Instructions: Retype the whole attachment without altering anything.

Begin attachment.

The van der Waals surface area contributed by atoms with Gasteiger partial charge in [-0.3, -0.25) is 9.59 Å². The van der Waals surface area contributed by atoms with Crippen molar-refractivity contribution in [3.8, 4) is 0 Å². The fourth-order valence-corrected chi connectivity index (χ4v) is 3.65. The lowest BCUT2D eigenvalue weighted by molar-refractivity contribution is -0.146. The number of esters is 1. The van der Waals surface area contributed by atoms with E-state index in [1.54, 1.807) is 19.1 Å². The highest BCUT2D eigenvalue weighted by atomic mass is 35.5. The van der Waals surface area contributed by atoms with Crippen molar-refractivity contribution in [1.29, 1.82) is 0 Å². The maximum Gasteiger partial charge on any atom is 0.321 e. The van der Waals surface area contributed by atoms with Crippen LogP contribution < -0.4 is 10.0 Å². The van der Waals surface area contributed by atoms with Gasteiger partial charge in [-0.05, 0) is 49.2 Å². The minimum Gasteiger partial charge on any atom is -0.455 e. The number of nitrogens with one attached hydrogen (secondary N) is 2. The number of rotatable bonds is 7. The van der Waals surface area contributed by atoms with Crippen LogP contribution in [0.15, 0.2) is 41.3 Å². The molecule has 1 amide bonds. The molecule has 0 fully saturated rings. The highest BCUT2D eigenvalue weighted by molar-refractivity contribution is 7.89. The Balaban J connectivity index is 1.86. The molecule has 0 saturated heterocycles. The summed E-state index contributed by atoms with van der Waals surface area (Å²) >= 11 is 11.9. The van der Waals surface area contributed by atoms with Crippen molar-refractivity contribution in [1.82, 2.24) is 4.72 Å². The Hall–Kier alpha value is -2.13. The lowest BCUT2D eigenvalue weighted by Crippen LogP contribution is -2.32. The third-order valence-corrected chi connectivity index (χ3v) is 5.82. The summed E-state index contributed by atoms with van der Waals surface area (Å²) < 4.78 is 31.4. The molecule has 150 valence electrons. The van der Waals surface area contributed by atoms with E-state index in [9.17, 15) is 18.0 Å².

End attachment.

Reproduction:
The van der Waals surface area contributed by atoms with Gasteiger partial charge in [-0.3, -0.25) is 9.59 Å². The van der Waals surface area contributed by atoms with Crippen molar-refractivity contribution in [3.8, 4) is 0 Å². The fourth-order valence-corrected chi connectivity index (χ4v) is 3.65. The lowest BCUT2D eigenvalue weighted by molar-refractivity contribution is -0.146. The number of esters is 1. The van der Waals surface area contributed by atoms with E-state index in [1.54, 1.807) is 19.1 Å². The highest BCUT2D eigenvalue weighted by atomic mass is 35.5. The van der Waals surface area contributed by atoms with Crippen molar-refractivity contribution in [1.29, 1.82) is 0 Å². The maximum Gasteiger partial charge on any atom is 0.321 e. The van der Waals surface area contributed by atoms with Crippen LogP contribution < -0.4 is 10.0 Å². The van der Waals surface area contributed by atoms with Gasteiger partial charge in [-0.05, 0) is 49.2 Å². The minimum Gasteiger partial charge on any atom is -0.455 e. The number of nitrogens with one attached hydrogen (secondary N) is 2. The number of rotatable bonds is 7. The van der Waals surface area contributed by atoms with Crippen LogP contribution in [0.15, 0.2) is 41.3 Å². The molecule has 1 amide bonds. The molecule has 0 fully saturated rings. The highest BCUT2D eigenvalue weighted by molar-refractivity contribution is 7.89. The Balaban J connectivity index is 1.86. The molecule has 0 saturated heterocycles. The summed E-state index contributed by atoms with van der Waals surface area (Å²) >= 11 is 11.9. The van der Waals surface area contributed by atoms with Crippen molar-refractivity contribution in [1.82, 2.24) is 4.72 Å². The Hall–Kier alpha value is -2.13. The lowest BCUT2D eigenvalue weighted by Crippen LogP contribution is -2.32. The third-order valence-corrected chi connectivity index (χ3v) is 5.82. The summed E-state index contributed by atoms with van der Waals surface area (Å²) < 4.78 is 31.4. The molecule has 150 valence electrons. The van der Waals surface area contributed by atoms with E-state index in [9.17, 15) is 18.0 Å².